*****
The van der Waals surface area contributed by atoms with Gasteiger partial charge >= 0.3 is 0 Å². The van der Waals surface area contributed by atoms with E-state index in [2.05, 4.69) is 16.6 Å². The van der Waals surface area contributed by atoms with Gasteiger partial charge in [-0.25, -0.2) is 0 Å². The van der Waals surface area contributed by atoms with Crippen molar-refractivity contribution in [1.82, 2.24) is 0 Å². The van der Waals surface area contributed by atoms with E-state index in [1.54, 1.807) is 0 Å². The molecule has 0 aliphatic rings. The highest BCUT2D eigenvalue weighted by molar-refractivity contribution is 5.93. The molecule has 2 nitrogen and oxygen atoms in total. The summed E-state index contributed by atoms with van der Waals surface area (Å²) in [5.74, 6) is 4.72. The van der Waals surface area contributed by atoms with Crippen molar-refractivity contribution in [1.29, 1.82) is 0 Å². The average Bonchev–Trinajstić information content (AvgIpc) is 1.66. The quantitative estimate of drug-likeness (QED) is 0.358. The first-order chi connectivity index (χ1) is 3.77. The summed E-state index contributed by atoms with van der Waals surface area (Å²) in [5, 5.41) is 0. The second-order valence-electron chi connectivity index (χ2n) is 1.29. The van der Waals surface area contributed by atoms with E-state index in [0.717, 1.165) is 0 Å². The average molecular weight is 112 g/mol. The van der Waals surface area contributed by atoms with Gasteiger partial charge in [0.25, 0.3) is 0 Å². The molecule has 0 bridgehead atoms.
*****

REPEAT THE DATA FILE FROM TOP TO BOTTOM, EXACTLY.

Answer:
The van der Waals surface area contributed by atoms with Gasteiger partial charge >= 0.3 is 0 Å². The van der Waals surface area contributed by atoms with E-state index in [2.05, 4.69) is 16.6 Å². The van der Waals surface area contributed by atoms with Gasteiger partial charge in [-0.25, -0.2) is 0 Å². The van der Waals surface area contributed by atoms with Crippen molar-refractivity contribution in [1.82, 2.24) is 0 Å². The van der Waals surface area contributed by atoms with E-state index in [1.54, 1.807) is 0 Å². The molecule has 0 aliphatic rings. The highest BCUT2D eigenvalue weighted by molar-refractivity contribution is 5.93. The molecule has 2 nitrogen and oxygen atoms in total. The summed E-state index contributed by atoms with van der Waals surface area (Å²) in [5.74, 6) is 4.72. The van der Waals surface area contributed by atoms with Crippen molar-refractivity contribution in [1.29, 1.82) is 0 Å². The average Bonchev–Trinajstić information content (AvgIpc) is 1.66. The quantitative estimate of drug-likeness (QED) is 0.358. The first-order chi connectivity index (χ1) is 3.77. The summed E-state index contributed by atoms with van der Waals surface area (Å²) in [5, 5.41) is 0. The second-order valence-electron chi connectivity index (χ2n) is 1.29. The van der Waals surface area contributed by atoms with E-state index in [0.717, 1.165) is 0 Å². The average molecular weight is 112 g/mol. The van der Waals surface area contributed by atoms with Gasteiger partial charge in [0.25, 0.3) is 0 Å². The molecule has 0 bridgehead atoms.